By Carol Garrett Fisher, Scott Fisher, Kathleen L. Scott
Publication through Fisher, Carol Garrett
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Additional info for Art into Life: Collected Papers from the Kresge Art Museum Medieval Symposia
The traditional scriptoria and ateliers were hard pressed to meet the Page 29 demand. Indeed many monastic scriptoria, long dormant, found renewed life in meeting the growing demand for books. This renewal was stimulated, in part, by the ardent conviction of the importance of books and reading, and thus of copying, by the Brethren of the Common Life, the Sisters of the Common Life, the Windesheim Congregation, and others. 40 Spurred on by recent reforms, many ancient Benedictine houses reestablished or expanded their scriptoria.
The ninthcentury ''Plan of St. 22 This was most typical of Benedictine establishments. Another type consisted of small individual writing rooms, each called a scriptoriolum. In the third type of scriptorium, writing took place in cloister alcoves. Some of the alcoves were screened off and made into small chambers called carrells. Depending on the size of the monastery and scriptorium, there might be several scribes, though such distinctions varied with place and time. The librarian, armarius or bibliothecarius, was often in charge of the scriptorium, but the choirmaster, precentor, might also be in charge.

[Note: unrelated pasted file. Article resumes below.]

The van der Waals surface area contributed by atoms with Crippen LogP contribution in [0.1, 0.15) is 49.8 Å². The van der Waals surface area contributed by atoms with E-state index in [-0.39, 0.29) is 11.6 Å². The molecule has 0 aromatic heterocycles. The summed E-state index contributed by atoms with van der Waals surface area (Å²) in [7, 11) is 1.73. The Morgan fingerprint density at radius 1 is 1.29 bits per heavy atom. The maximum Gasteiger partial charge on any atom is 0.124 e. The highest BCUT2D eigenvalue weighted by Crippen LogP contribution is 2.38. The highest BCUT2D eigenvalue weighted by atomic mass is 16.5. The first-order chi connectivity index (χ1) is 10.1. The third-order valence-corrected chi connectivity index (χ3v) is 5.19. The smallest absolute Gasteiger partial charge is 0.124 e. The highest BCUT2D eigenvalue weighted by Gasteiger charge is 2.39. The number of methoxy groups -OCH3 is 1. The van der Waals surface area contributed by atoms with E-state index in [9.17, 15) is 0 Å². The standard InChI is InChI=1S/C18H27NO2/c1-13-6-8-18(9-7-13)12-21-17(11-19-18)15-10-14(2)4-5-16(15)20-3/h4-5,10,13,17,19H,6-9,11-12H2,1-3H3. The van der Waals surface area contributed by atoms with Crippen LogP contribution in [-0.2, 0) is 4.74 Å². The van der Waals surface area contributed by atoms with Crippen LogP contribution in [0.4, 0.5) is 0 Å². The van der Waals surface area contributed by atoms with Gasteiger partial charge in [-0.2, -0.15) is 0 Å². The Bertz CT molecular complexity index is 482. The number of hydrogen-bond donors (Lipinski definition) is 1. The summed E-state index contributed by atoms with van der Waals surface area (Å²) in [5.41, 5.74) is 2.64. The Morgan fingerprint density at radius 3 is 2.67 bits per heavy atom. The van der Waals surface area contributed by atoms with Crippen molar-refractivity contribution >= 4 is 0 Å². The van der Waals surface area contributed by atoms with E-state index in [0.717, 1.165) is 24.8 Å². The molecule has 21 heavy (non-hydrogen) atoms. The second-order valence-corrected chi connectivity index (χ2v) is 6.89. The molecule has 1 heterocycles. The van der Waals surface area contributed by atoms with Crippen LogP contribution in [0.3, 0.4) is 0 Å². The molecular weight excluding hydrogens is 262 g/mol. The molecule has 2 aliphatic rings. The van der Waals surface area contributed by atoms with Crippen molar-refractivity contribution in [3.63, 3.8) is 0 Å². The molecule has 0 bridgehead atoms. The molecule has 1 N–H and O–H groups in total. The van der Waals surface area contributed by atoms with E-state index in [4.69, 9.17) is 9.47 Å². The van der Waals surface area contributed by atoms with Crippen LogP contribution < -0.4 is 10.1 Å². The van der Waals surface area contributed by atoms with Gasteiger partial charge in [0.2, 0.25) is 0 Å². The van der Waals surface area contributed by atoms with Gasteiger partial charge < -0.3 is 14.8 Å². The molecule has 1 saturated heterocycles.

The corrector could then supply the proper reading. In many instances the corrector simply lined through or made dots below the error and supplied the correction interlinearly or marginally. The next stage in book production was rubrication. Rubrication, or lettering in red (rubrica, red earth or red ochre), almost always was used for chapter headings or in more specialized texts such as commentaries, Page 27 Figure 7. Scribe at work. the word or phrase being glossed. In addition, the rubricator might supply colored paragraph marks and highlight capital letters in the body of the text.